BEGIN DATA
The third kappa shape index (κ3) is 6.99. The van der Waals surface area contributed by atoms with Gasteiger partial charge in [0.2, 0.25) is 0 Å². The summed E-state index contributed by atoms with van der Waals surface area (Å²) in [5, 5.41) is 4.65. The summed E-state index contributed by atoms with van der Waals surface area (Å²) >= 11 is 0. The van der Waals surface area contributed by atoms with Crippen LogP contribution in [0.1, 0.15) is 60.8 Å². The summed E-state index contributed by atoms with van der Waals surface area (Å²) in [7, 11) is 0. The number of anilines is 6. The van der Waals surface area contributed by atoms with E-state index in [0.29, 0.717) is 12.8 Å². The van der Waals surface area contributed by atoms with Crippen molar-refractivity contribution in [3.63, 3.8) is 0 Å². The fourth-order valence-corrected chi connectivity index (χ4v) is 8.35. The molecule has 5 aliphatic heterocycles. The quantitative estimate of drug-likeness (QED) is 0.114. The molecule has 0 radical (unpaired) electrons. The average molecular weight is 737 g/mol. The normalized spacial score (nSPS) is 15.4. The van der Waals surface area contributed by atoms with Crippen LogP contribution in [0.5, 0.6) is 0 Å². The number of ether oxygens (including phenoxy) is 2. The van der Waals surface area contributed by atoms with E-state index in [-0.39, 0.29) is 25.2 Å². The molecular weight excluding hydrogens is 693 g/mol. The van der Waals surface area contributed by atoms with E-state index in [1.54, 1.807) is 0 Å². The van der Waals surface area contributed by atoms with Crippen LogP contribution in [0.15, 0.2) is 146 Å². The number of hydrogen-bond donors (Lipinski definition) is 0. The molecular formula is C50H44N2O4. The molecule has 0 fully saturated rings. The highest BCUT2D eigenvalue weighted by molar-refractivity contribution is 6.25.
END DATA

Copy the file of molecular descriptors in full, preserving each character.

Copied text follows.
The third kappa shape index (κ3) is 6.99. The van der Waals surface area contributed by atoms with Gasteiger partial charge in [0.2, 0.25) is 0 Å². The summed E-state index contributed by atoms with van der Waals surface area (Å²) in [5, 5.41) is 4.65. The summed E-state index contributed by atoms with van der Waals surface area (Å²) >= 11 is 0. The van der Waals surface area contributed by atoms with Crippen LogP contribution in [0.1, 0.15) is 60.8 Å². The summed E-state index contributed by atoms with van der Waals surface area (Å²) in [7, 11) is 0. The number of anilines is 6. The van der Waals surface area contributed by atoms with E-state index in [0.29, 0.717) is 12.8 Å². The van der Waals surface area contributed by atoms with Crippen molar-refractivity contribution in [3.63, 3.8) is 0 Å². The fourth-order valence-corrected chi connectivity index (χ4v) is 8.35. The molecule has 5 aliphatic heterocycles. The quantitative estimate of drug-likeness (QED) is 0.114. The molecule has 0 radical (unpaired) electrons. The average molecular weight is 737 g/mol. The normalized spacial score (nSPS) is 15.4. The van der Waals surface area contributed by atoms with Crippen LogP contribution in [0.5, 0.6) is 0 Å². The number of ether oxygens (including phenoxy) is 2. The van der Waals surface area contributed by atoms with E-state index in [-0.39, 0.29) is 25.2 Å². The molecular weight excluding hydrogens is 693 g/mol. The van der Waals surface area contributed by atoms with E-state index in [1.54, 1.807) is 0 Å². The van der Waals surface area contributed by atoms with Crippen LogP contribution in [0.15, 0.2) is 146 Å². The number of hydrogen-bond donors (Lipinski definition) is 0. The molecular formula is C50H44N2O4. The molecule has 0 fully saturated rings. The highest BCUT2D eigenvalue weighted by molar-refractivity contribution is 6.25.